My friend, Paul, also formerly from Toronto, put it precisely on the money:
“We love baseball. But hockey is in our blood.”
I attended a hockey game a while back. That game included one telling play, which I will presently describe. (Don’t worry. I’ll go easy on the esoterica. You know what a puck is, right? You’ll be fine.)
A player picks up the puck in his own zone. He heads up the ice, on the right side of the rink. You with me so far? Good.
The player streaks across center ice, into the other team’s zone. The defenders are in hot pursuit, but the guy, a waterbug on skates, is ahead of the pack.
There’s a spot on the ice, a certain distance away, and to the right (there’s another one on the left) where, if a player shoots the puck from precisely that angle, it maximizes his chances of scoring a goal.
The player in my story clearly knows where that spot is. More importantly – for this particular venue –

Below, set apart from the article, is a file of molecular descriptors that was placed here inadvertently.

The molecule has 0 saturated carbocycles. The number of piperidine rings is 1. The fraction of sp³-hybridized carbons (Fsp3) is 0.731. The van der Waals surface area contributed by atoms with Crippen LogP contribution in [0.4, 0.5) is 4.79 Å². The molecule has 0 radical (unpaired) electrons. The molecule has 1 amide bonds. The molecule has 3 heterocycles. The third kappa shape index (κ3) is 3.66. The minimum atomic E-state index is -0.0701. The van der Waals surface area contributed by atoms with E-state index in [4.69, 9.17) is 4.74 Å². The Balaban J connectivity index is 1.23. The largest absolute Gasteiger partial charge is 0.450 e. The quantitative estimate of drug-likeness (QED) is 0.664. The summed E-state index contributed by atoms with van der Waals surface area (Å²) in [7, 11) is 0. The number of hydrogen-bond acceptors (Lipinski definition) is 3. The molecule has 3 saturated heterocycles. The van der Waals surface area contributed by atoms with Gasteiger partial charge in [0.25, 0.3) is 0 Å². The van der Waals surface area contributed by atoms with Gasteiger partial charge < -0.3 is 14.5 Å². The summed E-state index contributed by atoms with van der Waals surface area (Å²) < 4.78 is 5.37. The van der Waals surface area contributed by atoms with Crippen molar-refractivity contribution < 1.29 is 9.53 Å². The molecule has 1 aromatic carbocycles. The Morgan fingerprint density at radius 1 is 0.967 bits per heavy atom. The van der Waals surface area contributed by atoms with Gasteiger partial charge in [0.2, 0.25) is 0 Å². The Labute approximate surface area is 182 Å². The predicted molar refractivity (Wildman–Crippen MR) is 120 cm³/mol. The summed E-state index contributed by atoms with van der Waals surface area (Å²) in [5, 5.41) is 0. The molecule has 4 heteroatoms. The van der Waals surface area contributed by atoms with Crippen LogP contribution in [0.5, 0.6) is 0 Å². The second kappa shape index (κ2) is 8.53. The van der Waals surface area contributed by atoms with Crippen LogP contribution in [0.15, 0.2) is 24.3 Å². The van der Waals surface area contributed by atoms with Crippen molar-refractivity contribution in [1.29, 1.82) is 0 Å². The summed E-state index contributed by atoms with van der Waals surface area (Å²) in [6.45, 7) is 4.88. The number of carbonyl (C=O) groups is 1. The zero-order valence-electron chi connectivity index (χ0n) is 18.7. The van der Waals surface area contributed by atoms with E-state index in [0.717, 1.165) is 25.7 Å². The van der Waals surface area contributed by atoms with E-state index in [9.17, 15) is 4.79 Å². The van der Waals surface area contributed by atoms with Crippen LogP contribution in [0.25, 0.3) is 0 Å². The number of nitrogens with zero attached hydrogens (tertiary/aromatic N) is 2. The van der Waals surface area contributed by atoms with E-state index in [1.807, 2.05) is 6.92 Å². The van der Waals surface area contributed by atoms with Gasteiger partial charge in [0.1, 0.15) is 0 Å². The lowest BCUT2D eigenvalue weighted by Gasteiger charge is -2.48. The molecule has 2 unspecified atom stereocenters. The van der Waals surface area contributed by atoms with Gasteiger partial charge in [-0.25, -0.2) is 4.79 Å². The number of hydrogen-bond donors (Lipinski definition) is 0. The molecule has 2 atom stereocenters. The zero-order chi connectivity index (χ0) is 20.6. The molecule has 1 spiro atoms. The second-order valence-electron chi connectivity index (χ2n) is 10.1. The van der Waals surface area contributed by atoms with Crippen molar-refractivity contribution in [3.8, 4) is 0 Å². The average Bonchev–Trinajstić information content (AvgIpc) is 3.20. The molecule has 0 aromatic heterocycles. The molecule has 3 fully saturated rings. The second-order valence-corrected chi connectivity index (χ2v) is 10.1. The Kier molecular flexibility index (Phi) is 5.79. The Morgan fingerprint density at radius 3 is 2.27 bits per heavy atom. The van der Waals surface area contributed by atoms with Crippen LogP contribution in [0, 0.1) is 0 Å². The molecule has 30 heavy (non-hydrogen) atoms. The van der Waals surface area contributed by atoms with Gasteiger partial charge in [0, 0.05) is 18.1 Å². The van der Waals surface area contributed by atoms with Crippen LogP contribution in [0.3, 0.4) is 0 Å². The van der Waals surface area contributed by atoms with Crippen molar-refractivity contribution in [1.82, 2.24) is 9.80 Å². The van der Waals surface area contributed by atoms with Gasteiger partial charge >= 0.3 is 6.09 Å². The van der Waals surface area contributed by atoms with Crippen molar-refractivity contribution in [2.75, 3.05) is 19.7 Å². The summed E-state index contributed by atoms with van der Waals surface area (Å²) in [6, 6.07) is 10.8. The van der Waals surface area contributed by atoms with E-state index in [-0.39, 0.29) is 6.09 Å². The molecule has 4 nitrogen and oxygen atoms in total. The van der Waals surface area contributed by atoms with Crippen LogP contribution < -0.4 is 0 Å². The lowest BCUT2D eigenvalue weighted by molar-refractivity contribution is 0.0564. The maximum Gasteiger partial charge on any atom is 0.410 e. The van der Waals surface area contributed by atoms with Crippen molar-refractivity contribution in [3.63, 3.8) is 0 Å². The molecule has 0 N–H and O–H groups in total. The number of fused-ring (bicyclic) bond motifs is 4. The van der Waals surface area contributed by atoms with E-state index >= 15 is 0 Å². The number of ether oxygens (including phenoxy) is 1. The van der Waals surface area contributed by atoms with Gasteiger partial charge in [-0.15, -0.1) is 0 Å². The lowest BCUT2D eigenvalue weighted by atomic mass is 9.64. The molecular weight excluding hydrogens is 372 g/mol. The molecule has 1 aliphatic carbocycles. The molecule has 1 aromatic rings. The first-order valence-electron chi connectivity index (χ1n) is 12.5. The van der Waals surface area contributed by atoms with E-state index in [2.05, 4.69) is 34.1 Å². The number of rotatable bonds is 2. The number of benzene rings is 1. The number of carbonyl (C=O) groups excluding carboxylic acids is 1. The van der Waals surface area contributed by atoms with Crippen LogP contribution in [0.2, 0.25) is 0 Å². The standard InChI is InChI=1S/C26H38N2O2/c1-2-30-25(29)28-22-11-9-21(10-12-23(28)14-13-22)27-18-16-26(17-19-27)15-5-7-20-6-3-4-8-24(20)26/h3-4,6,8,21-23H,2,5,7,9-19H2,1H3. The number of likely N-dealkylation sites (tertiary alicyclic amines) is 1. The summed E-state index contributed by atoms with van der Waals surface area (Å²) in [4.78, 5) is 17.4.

So do I.
When the player hits that special spot on the ice, and from my vantage point in the stands, I yell,
And he scores.
The people around me are dropping their beers in disbelief. They say, “How did you do that?” My answer, of course?
Well, as I said, that game was a while back. I’ve been here longer now. It’s quite possible my hockey instincts have worn off.
Last night, a friend generously invited me to a hockey game. It’s been years since I’d gone to one, and I rarely watch hockey on T.V., because the camera coverage of hockey on American T.V. is terrible – it’s basically one camera sweeping the ice, like a prison searchlight. Besides, it’s not the Leafs. (The Toronto team.)
It didn’t matter. On three separate occasions, I saw something in the way the play was developing, which, combined an ineffable sense of a building momentum, made me certain that a goal was about to be scored.
And it happened. All three times.
Hockey’s in our blood, all right.
And it’s in there forever.